The anode terminal of the SCR diode is connected to the first p-type material of a PNPN structure, the cathode terminal is connected to the last n-type material, and the gate terminal is linked to the second p-type material of a PNPN structure which is nearest to the Cathode.

Construction of SCR

In a silicon-controlled rectifier, silicon is used as a basic semiconductor. At the time of pentavalent impurities addition to this Silicon, an N-type semiconductor is designed. When trivalent impurities are added to Silicon or an intrinsic semiconductor, a P-type semiconductor is formed.

When four semiconductor layers of alternating P and N-type materials are placed one over another, three junctions are formed in the p-n-p-n structure. In a p-n-p-n, the junction J1 is created between the first P-N layer, the junction J2 is created between the N-P layer and the junction J3 is formed between the last P-N layer. The doping of PNPN structure depends on the application of SCR diode

How SCR works

It is a little difficult to understand how SCR works. Depending on the polarity of the voltage applied and the gate pulse given to the SCR, it can work in three different modes such as

  • Forward Blocking mode
  • Forward Conduction mode
  • Reverse Blocking mode

Now, let’s understand the SCR working by looking at separately the operating modes by its circuit diagram.

Forward Blocking Mode 

In this mode, the positive voltage is applied to the Anode and the negative voltage applied to the Cathode, and there will not be any pulse applied to the gate. It will be kept in an open state. When the voltage is applied, the junctions J1 and J3 will be forward biased and the junction J2 will be reverse biased. Since J2 is reverse biased, the depletion region’s width increases, and it acts as an obstacle for conduction, so only a little current will be flowing from J1 to J3.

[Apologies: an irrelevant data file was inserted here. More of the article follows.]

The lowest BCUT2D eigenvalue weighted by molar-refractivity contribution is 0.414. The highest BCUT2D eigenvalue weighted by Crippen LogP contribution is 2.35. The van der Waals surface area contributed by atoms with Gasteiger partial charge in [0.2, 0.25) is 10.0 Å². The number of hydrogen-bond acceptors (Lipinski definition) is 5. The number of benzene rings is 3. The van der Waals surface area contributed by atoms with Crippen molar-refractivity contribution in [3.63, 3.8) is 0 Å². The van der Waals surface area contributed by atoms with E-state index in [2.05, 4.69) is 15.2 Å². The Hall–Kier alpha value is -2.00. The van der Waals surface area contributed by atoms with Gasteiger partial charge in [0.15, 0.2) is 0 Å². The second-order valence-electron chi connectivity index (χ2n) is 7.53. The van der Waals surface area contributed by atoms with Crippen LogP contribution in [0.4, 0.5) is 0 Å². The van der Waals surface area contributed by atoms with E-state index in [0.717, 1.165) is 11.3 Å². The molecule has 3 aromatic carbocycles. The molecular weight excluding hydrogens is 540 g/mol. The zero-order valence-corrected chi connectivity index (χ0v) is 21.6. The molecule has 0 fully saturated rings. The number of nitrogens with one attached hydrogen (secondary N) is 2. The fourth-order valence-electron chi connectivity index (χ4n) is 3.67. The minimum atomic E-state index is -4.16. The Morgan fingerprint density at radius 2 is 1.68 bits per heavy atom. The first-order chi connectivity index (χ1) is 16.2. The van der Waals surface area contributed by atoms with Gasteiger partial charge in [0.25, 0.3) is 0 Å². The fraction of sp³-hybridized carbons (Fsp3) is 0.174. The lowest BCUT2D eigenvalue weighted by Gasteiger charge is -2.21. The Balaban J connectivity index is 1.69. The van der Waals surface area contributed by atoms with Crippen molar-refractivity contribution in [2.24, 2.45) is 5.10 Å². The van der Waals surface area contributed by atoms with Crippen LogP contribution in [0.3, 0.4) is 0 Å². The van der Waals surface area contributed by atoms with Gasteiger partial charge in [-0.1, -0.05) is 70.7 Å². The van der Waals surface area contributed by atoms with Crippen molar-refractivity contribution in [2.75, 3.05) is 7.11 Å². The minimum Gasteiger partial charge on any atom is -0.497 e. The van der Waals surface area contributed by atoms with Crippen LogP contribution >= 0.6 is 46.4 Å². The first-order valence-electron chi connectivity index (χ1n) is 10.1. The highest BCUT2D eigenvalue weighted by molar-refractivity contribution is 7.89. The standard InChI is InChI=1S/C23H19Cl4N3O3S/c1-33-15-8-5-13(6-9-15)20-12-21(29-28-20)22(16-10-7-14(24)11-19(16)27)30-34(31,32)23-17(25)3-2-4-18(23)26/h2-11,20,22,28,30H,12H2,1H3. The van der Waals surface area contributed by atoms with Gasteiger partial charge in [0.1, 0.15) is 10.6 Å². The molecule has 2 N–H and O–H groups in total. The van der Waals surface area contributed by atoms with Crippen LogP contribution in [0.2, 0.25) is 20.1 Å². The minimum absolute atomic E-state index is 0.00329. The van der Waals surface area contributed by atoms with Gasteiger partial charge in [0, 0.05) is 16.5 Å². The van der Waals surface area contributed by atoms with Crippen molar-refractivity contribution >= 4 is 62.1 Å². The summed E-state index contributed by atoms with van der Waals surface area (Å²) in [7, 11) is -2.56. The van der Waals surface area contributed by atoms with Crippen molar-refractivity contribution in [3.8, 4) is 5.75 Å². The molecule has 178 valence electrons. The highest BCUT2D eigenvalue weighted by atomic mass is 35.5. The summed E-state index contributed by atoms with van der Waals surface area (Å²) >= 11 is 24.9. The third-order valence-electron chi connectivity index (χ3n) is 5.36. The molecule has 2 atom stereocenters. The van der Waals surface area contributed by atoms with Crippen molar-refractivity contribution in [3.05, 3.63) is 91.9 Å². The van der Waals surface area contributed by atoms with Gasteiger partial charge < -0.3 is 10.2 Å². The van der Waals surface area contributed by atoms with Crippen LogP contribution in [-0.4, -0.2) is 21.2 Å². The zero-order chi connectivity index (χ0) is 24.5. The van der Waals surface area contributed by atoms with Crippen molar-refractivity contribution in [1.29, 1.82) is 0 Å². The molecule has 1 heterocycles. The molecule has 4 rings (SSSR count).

Forward Blocking Mode

At what time the voltage applied to the SCR is increased, it reaches the breakdown voltage of the SCR. J2 junction gets depleted because of avalanche breakdown. Once it occurs, the current starts flowing through the SCR. In forward blocking operation, the SCR is forward biased.  In this condition, no flow of current will occur.

Forward Conduction Mode 

In this mode,  the SCR will be in the ON state. SCR will be conducting current. The SCR conduct in two different ways, we can increase the applied forward bias voltage beyond the breakdown voltage, or in the gate terminal, a positive voltage is applied.

Forward Conduction Mode

When it rises the applied forward bias voltage between the Anode and Cathode, the J2 junction will be depleted due to the avalanche breakdown voltage level and the SCR will start conducting. We cannot do this for all the applications and this technique of triggering the SCR will eventually reduce the lifetime of the SCR.

If someone needs to use the SCR for low voltage applications, you can apply a positive voltage to the SCR gate. The applied positive voltage will support the SCR to move to the conduction state. During this operation mode, the SCR will be operating in forwarding bias and current will be flowing through it.

Reverse Blocking Mode